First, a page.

Madagascar holds long-awaited election, prepares for December runoff

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Though the main actors in Malagasy politics have all been barred from running in Madagascar’s presidential election, they still found a way to overshadow the actual candidates in the country’s October 25 election.madagascar-flag

Results are still trickling in four days after the vote, but with just over 25% of all votes counted, it seems almost certain that the race will head to a December 20 runoff between the top two candidates.

That the vote actually went forward four years after a political coup marks significant progress for Madagascar, which has been trapped in a political and economic crisis since 2009.  With a new constitution in place, however, the new president will hopefully close the door on the turmoil that began with the March 2009 coup that brought opposition leader Andry Rajoelina, then the mayor of Madagascar’s capital of Antananarivo, to power.  Rajoelina replaced Marc Ravalomanana, first elected president in 2002 and reelected overwhelmingly in 2006, following widespread riots over economic conditions, sparking concern from throughout the world, including donor countries like France and the United States.

The country has been essentially transitioning toward last weekend’s presidential election ever since.  Finally scheduled for July 24, the election was postponed to August 23 and, again, to October after repeated delays and clashes among Madagascar’s constitutional court, the electoral commission and the Rajoelina administration.

Last year, the European Union and the African Union brokered a deal whereby both Rajoelina and Ravalomanana agreed not to recontest the presidency, which appeared to clear the way for 2013 elections.  But when former first lady Lalao Ravalomanana declared her own candidacy, Rajoelina declared his candidacy as well, arguing that Ravalomanana’s wife was a sly stand-in for the former president.  For good measure, former president Didier Ratsiraka, who brings an additional set of baggage to Malagasy politics, threw his hat in the ring as well.

Over the summer, however, Madagascar’s electoral court banned all three candidates — Rajoelina, Ravalomanana and Ratsiraka — thereby clearing the way for an entirely new administration relatively untainted by the personal failures of the three men who have governed Madagascar for all but five of the past 38 years.

Among the 33 candidates in the first round, two candidates seem poised to face off in the runoff, and unsurprisingly, they are the two candidates who are supported by both Rajoelina and Ravalomanana.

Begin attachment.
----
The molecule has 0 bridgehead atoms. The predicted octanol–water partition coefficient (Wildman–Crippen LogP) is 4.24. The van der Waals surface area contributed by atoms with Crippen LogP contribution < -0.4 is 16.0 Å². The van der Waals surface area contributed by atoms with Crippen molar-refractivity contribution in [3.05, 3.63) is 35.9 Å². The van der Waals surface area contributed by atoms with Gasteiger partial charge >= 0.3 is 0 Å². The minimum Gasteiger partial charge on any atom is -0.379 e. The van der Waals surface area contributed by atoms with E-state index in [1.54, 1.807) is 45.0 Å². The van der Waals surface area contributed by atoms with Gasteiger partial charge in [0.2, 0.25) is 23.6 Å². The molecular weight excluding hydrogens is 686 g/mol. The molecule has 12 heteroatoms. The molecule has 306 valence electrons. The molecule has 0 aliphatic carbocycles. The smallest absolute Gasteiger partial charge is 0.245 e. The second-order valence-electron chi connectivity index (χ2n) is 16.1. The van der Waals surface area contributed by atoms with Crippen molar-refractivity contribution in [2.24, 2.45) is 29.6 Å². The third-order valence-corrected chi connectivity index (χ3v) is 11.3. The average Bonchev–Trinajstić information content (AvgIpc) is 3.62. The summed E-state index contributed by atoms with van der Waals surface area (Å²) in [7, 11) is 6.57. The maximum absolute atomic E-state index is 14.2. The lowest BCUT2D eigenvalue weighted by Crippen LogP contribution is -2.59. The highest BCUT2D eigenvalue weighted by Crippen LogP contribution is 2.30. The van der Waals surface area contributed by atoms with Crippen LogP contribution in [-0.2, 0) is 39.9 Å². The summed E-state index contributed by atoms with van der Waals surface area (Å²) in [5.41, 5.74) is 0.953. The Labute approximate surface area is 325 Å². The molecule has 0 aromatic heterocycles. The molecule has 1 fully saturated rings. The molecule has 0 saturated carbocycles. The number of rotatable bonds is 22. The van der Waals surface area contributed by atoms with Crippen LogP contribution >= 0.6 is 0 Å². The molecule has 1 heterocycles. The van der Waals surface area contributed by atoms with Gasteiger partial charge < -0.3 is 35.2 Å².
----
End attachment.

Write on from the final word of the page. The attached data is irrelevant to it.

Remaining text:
The first is Jean Louis Robinson (pictured above with Lalao Ravalomanana), a physician who previously served as Ravalomanana’s health minister, who leads with 26.32% of the current vote total.  He has benefitted from the full support of both Ravalomanana and his spouse during the campaign, and his campaign platform involves returning to an updated Madagascar Action Plan (MAP) that Ravalomanana tried to implement in the mid-2000s.

The second is Hery Rajaonarimampianina, Rajoelina’s finance minister between 2009 and 2013, who is in second place with 15.16%.  Though Rajoelina, as sitting president, remains neutral in the race, it’s clear that he is supporting Rajaonarimampianina.  Rajaonarimampianina received a masters’ degree in finance and accounting in Québec in the 1980s, served as director of the National Business Institute in the early 1990s, and worked in the private sector in the 2000s as an auditor and accountant.

Both candidates have promised to take action to boost employment and reduce poverty.   Madagascar, a former French colony with a population of around 22 million, suffers from low growth after years of a relatively planned, socialist economy that flatlined after the 2009 coup, despite Rajoelina’s pledge four years ago to restore democracy.  While the eventual winner of Madagascar’s presidency can look forward to a boost from the resumption of international aid from the European Union and the United States, he will face the need to implement serious and fundamental structural reforms if the Malagasy economy is to become truly competitive globally.

No other candidate is currently polling more than 10% of the vote, but the next five candidates include a who’s who of Malagasy political figures, including other politicians who have held roles in Rajoelina’s government over the past four years:

  • Hajo Andrianainarivelo, Rajoelina’s deputy prime minister and minister for planning and development since 2011, is in third place with 9.66% of the vote.
  • Albert Camille Vital, a former army officer who served as prime minister under Rajoelina from 2009 to 2011, is in fourth place with 6.88%.
  • Iarovana Roland Ratsiraka, the nephew of Didier Ratsiraka, the president from 1975 to 1993 and again from 1997 to 2002, and who lost the 2001 presidential election to Ravalomanana (though he spent much of 2002 trying to take back power with military force), is in fifth place with 6.49%.
  • Edgard Razafindravahy, acting mayor of Antananarivo (the chairman of the ‘acting special delegation’) since August 2009 under Rajoelina’s orders, is in sixth place with 5.43%.
  • Saraha Georget Rabeharisoa, leader of Madagascar’s Green Party and one of the country’s leading female political leaders, was in seventh place with 4.49%.

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